Psych: Dead Man’s Curveball

When the hitting coach of Santa Barbara’s minor-league baseball team, the Seabirds, drops dead of a heart attack brought on by an amphetamine overdose, Coach Mel Hornsby (Danny Glover) hires Shawn and Gus to investigate. To get close to the team and uncover the source of the drugs that killed the coach, the guys go undercover: Shawn poses as the new hitting coach, and Gus as the mascot. Intermittent hilarity ensues.

While searching through the former coach’s home for evidence, Shawn accidentally drinks amphetamine-laced water (and begins acting only slightly more hyper and spastic than usual) from a water bottle belonging to hitter Izzy Jackson (Ken Luckey). Shawn initially theorizes that Izzy was trying to enhance his athletic performance with amphetamines and swapped water bottles with the hitting coach by mistake. Shawn and Gus hit the Seabirds’ favorite watering hole to find evidence that wild-child Izzy is doping. After hearing that Izzy has a habit of pissing his pants while drunk, Shawn and Gus buy him multiple rounds of drinks, wait until he passes out, and steal his urine-soaked jeans.

Izzy’s pants test negative for amphetamines. Suspicion next falls on genial Cal Eason (Battlestar Galactica’s Michael Trucco, the most ruggedly handsome Cylon of them all), Shawn’s longtime idol, who’s been kicked out of the majors and down to the minors for his bad knee and who openly resents Izzy’s unprofessional behavior. Then, for some reason or another, Shawn stops suspecting Cal and starts sort of randomly hurling accusations around the team, which results in a huge, messy, full-team brawl in the middle of a game, after which Izzy is found dead from a blow to the head with a baseball bat.

(Shawn isn’t really at the top of his game this episode. As near as I can tell, he spends the whole time accusing everyone he meets in rapid succession, until he more or less accidentally finds the right culprit. Not his best work. There is also very little Lassiter in this episode, and only a smidgen of Juliet, which is a crying shame. In spite of all that, it’s a perfectly agreeable little episode. Not the best, not the worst.)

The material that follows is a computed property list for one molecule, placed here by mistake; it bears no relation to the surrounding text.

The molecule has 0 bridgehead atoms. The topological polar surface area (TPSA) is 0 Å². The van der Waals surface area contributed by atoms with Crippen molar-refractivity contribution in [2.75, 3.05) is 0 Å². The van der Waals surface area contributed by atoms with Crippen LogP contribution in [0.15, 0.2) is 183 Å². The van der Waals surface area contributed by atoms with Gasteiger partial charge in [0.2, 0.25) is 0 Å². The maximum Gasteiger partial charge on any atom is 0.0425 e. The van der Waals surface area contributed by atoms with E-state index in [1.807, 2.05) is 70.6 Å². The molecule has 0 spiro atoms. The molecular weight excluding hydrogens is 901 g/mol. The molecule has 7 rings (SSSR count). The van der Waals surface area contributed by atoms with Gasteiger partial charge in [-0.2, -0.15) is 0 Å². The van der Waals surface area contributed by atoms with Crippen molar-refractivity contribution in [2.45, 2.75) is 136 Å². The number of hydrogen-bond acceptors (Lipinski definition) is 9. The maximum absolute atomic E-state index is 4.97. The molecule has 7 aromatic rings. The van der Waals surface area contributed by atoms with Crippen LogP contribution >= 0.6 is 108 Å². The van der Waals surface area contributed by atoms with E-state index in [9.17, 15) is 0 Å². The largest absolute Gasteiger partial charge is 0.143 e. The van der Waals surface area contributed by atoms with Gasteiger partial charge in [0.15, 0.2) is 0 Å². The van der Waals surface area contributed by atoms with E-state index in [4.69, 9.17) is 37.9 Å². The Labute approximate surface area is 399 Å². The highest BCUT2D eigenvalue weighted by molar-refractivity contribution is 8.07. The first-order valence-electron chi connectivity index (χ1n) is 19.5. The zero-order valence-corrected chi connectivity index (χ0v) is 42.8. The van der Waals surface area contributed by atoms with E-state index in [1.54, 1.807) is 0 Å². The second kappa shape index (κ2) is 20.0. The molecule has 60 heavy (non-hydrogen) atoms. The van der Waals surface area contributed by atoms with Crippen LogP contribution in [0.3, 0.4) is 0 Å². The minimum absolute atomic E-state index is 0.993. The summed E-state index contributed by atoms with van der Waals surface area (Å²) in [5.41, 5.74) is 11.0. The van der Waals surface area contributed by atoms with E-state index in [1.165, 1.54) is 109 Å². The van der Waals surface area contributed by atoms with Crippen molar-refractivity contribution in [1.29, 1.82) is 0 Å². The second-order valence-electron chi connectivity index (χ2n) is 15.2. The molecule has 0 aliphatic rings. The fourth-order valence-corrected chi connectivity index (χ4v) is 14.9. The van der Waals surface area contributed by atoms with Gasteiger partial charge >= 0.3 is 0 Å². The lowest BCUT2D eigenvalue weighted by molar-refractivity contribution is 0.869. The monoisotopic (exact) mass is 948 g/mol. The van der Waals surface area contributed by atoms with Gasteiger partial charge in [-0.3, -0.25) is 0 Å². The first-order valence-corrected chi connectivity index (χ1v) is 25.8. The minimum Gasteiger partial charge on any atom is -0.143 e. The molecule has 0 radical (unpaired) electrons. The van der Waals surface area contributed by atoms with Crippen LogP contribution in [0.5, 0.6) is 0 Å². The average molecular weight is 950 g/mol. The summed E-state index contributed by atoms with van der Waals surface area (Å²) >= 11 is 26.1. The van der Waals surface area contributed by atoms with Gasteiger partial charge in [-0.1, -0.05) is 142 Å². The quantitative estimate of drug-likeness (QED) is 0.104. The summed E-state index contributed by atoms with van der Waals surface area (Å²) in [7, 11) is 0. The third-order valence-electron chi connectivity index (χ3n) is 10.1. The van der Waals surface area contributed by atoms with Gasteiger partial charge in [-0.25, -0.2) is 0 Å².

The Santa Barbara Police Department takes kindly old Mel, who was last seen angrily heading after Izzy, into custody. However, Shawn (again) suspects Cal, who uses the same kind of bat as the one that killed Izzy and who has just been transferred back to the major leagues… look, once more, I find myself trying to recap a Psych plot in which I had zero vested interest. Again, this certainly isn’t a bad episode, but really, the plot isn’t worth much scrutiny. The culprit turns out to be the team’s general manager, Neil (Matt Kaminsky), who’d drawn up a short-sighted contract guaranteeing Izzy a transfer to the majors or a huge payout after sixty games. With the payout time rapidly approaching, Neil originally tried to sabotage Izzy with amphetamines in his water bottle; when that misfired, he resorted to murder.

A cornered Neil holds Shawn and Gus at gunpoint and threatens to kill them. He’s stopped by the timely arrivals of: a) a bat-wielding Cal Eason, b) Henry, and c) baseball legend Wade Boggs, who steps in to replace a fired Shawn as the hitting coach. I know zilch about professional baseball, but Boggs once did a funny turn on a long-ago Simpsons episode, so he’s okay in my book.

Awesome Eighties references:
Shawn does a long riff on Kevin Costner’s famous “I believe in…” speech from Bull Durnham.
, which manages to incorporate a Silk Stalkings reference. Oh, sure, Silk Stalkings aired in the Nineties, but didn’t it seem like an Eighties show?

In response to his rioting team, Mel mutters, “I’m getting too old for this crap,” a sanitized version of Danny Glover’s Lethal Weapon catchphrase.


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